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Rosie About Rosé

Nothing is quite as emotive as a glass of chilled rosé on a hot summers day. Rosé is great for the beach day, to enjoy after a hearty hike or to sip while watching the setting sun.

There are many shades to rose' depending on a couple of factors including the grape used in the production and the winemaker's choice on the length of time the skins macerate with the juice. They may macerate those skins for a couple hours or a few days. The longer the maceration of the skins with the juice, the deeper the color. A pale pink is the pinnacle of sophistication, more vibrant strawberry pink hues can be just as good if not better.

Provence is regarded as the spiritual home of dry rosé wine. More than 60 percent of the wine made in the region is in the rosé style. Grenache and Cinsault grapes are often used, but the region is most famous for the Mourvèdre grape variety. Rosés from Provence can make great matches with spring and summer fare. They’re dry, lighter-bodied and full of vibrant acidity, and they offer aromas of fresh flowers and red berries.

Whispering Angel from Provance is widely considered one of the best rosés on the market. Macerated strawberries mingle with delicate notes of peach, rose-water and orange blossom. Crisp, dry and refreshing, this is extremely well balanced with a smooth as silk finish. Suitable for most summer occasions, you’ll certainly be in favour if you turn up with this at the next barbeque. 

Tempranillo rosés are a little spicier than Provence rosés, but still have those same refreshing berry tastes. Rioja is the king of Spanish red wines (made mostly from Tempranillo and Garnacha). But Rioja rosés, which might just be the best pink that is worth remembering.  Tempranillo rosé also shares the same floral quality found in rosé from Provence. Rioja pinks are food-friendly, with surprising depth and complexity for the price. Tempranillo rosé will have that telltale green pepper flavor. You’ll find wild strawberry aromas and notes of flowers and herbs, too. It pairs perfectly with Spanish dishes, of course!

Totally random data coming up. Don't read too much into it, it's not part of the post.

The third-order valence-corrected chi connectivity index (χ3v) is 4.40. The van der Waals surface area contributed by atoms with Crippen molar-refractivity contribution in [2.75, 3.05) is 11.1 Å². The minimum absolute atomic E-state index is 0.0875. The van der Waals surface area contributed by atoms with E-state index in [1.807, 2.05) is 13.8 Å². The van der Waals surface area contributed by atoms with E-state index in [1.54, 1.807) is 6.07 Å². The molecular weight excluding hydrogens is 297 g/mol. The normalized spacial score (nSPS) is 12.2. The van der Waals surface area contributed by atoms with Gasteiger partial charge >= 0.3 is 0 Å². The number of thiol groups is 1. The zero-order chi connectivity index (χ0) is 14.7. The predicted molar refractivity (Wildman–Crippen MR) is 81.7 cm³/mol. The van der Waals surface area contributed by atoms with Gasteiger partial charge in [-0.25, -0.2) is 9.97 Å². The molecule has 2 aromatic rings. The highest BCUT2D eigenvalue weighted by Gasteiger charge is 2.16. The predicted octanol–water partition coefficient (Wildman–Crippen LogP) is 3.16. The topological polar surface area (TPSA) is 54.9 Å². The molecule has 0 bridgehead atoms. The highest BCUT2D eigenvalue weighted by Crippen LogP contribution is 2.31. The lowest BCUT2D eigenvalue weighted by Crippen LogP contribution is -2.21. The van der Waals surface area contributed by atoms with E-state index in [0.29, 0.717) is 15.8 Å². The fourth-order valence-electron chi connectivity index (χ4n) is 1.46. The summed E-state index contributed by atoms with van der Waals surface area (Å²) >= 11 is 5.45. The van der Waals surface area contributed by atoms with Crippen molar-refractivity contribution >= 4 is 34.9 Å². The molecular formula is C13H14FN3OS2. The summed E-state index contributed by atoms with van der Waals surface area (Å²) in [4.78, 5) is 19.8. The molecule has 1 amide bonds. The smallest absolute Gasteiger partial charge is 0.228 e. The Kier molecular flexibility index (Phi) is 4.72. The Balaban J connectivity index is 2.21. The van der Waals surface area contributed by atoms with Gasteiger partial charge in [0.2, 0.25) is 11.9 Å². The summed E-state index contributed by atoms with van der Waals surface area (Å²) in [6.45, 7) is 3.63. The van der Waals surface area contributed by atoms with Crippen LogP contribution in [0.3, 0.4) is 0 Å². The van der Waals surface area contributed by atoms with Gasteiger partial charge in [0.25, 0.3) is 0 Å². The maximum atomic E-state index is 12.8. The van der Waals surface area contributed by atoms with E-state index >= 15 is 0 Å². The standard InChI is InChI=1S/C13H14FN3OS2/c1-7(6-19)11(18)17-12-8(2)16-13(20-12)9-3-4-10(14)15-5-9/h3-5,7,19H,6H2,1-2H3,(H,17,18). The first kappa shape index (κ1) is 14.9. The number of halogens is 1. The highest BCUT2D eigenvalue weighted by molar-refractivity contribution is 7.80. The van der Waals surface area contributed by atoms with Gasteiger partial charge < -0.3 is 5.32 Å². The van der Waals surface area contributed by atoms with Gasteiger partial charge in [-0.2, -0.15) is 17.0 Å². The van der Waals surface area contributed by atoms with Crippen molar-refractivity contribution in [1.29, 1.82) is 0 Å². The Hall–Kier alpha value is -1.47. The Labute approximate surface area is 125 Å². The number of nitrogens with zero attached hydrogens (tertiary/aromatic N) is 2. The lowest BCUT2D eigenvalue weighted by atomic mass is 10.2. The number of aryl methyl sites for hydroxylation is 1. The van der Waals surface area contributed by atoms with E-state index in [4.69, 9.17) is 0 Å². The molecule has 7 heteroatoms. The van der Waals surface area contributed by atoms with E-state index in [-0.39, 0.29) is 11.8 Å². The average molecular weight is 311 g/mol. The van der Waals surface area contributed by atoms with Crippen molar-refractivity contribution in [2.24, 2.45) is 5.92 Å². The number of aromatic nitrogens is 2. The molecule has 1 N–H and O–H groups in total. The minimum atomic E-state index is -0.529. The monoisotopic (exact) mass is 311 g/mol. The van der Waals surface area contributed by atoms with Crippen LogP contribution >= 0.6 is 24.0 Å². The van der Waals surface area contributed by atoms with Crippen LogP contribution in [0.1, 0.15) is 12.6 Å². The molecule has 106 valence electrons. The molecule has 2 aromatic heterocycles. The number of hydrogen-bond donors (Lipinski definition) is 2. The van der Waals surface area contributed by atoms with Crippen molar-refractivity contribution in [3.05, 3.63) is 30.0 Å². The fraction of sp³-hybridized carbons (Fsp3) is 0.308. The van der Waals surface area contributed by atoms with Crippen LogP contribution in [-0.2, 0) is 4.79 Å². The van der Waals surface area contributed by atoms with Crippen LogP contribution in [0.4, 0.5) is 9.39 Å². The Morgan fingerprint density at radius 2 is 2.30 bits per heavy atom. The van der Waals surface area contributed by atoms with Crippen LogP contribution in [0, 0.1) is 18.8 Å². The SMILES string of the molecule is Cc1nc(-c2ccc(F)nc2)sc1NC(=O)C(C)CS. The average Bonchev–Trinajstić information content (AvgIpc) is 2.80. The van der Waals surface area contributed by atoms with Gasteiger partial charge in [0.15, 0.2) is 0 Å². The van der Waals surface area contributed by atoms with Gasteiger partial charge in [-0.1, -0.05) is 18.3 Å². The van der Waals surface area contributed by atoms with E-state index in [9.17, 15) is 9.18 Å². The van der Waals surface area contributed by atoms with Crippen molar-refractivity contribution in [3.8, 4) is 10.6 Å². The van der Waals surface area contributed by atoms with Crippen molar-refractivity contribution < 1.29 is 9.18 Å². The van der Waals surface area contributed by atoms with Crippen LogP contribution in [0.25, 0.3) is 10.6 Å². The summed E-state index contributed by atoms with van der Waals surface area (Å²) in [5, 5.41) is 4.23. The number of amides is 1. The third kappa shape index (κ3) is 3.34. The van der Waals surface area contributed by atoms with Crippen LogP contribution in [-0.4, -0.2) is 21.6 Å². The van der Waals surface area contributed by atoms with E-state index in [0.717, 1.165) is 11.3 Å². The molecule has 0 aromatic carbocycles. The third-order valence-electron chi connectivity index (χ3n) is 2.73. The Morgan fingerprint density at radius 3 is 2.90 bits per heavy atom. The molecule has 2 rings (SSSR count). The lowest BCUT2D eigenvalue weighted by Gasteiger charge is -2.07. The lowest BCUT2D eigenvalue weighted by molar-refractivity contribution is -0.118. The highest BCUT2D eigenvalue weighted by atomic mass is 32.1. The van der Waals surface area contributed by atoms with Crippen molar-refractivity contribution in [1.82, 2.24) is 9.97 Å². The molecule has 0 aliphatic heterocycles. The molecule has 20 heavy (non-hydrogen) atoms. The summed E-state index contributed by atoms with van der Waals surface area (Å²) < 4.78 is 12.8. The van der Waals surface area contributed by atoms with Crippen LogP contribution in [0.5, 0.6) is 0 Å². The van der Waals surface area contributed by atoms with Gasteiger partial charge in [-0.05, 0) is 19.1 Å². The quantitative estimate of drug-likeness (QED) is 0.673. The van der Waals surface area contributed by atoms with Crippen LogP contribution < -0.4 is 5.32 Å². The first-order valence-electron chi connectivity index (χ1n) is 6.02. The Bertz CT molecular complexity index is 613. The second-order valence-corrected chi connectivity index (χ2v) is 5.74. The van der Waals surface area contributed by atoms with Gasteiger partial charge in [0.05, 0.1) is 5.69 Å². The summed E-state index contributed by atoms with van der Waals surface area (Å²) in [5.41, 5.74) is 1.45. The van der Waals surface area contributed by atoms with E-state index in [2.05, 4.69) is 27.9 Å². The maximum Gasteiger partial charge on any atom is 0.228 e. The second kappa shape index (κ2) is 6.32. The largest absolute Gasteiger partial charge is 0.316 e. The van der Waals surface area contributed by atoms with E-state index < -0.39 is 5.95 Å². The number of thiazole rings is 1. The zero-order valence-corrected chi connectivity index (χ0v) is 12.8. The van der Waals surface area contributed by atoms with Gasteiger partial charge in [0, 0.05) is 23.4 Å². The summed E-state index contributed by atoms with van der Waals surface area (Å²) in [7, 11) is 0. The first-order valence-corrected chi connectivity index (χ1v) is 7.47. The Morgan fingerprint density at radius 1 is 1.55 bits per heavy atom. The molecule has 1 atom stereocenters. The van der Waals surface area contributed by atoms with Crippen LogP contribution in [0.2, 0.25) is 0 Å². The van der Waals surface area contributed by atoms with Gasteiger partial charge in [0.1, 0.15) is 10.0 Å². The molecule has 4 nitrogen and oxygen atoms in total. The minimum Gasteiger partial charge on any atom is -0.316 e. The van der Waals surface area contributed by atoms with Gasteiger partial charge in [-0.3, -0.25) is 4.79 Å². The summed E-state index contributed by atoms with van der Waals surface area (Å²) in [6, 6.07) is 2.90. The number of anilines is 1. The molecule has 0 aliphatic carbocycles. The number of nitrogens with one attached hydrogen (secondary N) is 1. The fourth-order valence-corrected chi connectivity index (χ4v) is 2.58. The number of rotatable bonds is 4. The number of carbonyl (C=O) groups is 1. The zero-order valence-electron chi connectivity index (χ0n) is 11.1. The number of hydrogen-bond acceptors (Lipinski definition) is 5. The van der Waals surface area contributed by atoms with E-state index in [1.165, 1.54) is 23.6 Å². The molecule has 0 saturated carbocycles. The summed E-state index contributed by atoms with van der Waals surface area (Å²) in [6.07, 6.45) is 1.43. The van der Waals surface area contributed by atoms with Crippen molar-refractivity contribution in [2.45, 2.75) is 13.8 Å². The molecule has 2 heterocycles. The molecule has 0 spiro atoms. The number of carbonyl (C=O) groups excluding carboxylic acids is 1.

White Zinfandel is sweet, bright pink rosé that’s developed a little bit of a reputation as being sweet and basic due to its low price point and accidental invention. However, tropical flavors such as pineapple and banana make a great accompaniment to buttery pasta, or provide a nice foil to crisp vegetable-based dishes and anything that involves a tart, sharp pickled flavor.

White Merlot is quite similar to White Zinfandel in production and taste. It’s sweet and tastes like a raspberry tart or another decadent berry-forward dessert, like jam crepes. Like White Zinfandel, you can use it with similarly rich foods or pair it with sour foods to contrast the sweetness with stark, acidic flavors.

Syrah rosé is dark red – a clear indicator of the grapes from which it’s made. Syrah is a very tannic grape, so it produces a more hearty rosé. However, in addition to strength, Syrah rosé is full of mouthwatering purple fruit. Expect plums, dried cherries, and fresh blueberries mingling with hints of smoke and spice. This is great with stews that have both savory and sweet elements, like meat and ripe tomato.

Italian Rosé wine almost always begins with the term rosato. The top five grapes used for Rosé are Aglianico, Montepulciano, Negroamaro, Nerello Mascalese and Sangiovese.
The best Rosé produced in Italy comes from Puglia, in particular from the area of Salento. Rosé wines in Puglia may be produced from the negroamaro, primitivo or aglianico grapes. These Rosatos tend to be brighter in colour and firmer in structure. The Aglianico grape has very high natural tannins and those come through, even when the wine sees extremely brief skin contact.
Rose' in Abruzzo region is known as cerasuolo d'abruzzo and is produced from the montepulciano grape. These Rosés are slightly heavier, bolder and darker in color compared to other Italian regions associated with Rosé. Coming from Sicily, Nerello Mascalese is indigenous to the island... In Tuscany, Rosés are made from the celebrated Sangiovese grape. 
  1. Two days before serving, pour wine into a 9" x 13" pan or several ice cube trays and freeze, stirring occasionally if in a pan.
  2. When frozen solid, using a hand blender or food processor, blend frozen wine until smooth.
  3. Serve immediately or freeze again for up to 1 week, covered.
  4. Garnish with lemon twist.
    Recipe from

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